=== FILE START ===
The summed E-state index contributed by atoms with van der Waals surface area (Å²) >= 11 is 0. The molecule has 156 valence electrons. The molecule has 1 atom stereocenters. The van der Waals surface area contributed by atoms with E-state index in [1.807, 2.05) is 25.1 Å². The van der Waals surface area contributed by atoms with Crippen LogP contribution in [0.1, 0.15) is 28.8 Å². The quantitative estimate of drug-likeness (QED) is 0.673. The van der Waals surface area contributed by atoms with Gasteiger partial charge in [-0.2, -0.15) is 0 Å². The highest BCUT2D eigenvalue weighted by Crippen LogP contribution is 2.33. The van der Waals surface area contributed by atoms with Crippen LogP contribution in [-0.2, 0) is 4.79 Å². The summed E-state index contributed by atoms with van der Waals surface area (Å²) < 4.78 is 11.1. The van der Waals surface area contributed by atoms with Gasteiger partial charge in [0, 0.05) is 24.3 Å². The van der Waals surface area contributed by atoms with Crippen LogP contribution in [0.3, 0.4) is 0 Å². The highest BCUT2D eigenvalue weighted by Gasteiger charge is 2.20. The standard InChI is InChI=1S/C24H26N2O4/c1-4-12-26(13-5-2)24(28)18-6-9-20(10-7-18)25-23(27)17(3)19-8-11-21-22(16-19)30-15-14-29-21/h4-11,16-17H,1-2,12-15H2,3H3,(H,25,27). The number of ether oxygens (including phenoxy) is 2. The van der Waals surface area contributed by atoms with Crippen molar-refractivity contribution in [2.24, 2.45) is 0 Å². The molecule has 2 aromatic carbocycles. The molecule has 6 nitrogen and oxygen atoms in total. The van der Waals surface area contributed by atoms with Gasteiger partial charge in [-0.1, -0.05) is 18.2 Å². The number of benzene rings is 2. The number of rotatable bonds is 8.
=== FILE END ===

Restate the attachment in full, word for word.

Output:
The summed E-state index contributed by atoms with van der Waals surface area (Å²) >= 11 is 0. The molecule has 156 valence electrons. The molecule has 1 atom stereocenters. The van der Waals surface area contributed by atoms with E-state index in [1.807, 2.05) is 25.1 Å². The van der Waals surface area contributed by atoms with Crippen LogP contribution in [0.1, 0.15) is 28.8 Å². The quantitative estimate of drug-likeness (QED) is 0.673. The van der Waals surface area contributed by atoms with Gasteiger partial charge in [-0.2, -0.15) is 0 Å². The highest BCUT2D eigenvalue weighted by Crippen LogP contribution is 2.33. The van der Waals surface area contributed by atoms with Crippen LogP contribution in [-0.2, 0) is 4.79 Å². The summed E-state index contributed by atoms with van der Waals surface area (Å²) < 4.78 is 11.1. The van der Waals surface area contributed by atoms with Gasteiger partial charge in [0, 0.05) is 24.3 Å². The van der Waals surface area contributed by atoms with Crippen LogP contribution in [0.3, 0.4) is 0 Å². The highest BCUT2D eigenvalue weighted by Gasteiger charge is 2.20. The standard InChI is InChI=1S/C24H26N2O4/c1-4-12-26(13-5-2)24(28)18-6-9-20(10-7-18)25-23(27)17(3)19-8-11-21-22(16-19)30-15-14-29-21/h4-11,16-17H,1-2,12-15H2,3H3,(H,25,27). The number of ether oxygens (including phenoxy) is 2. The van der Waals surface area contributed by atoms with Crippen molar-refractivity contribution in [2.24, 2.45) is 0 Å². The molecule has 2 aromatic carbocycles. The molecule has 6 nitrogen and oxygen atoms in total. The van der Waals surface area contributed by atoms with Gasteiger partial charge in [-0.1, -0.05) is 18.2 Å². The number of benzene rings is 2. The number of rotatable bonds is 8.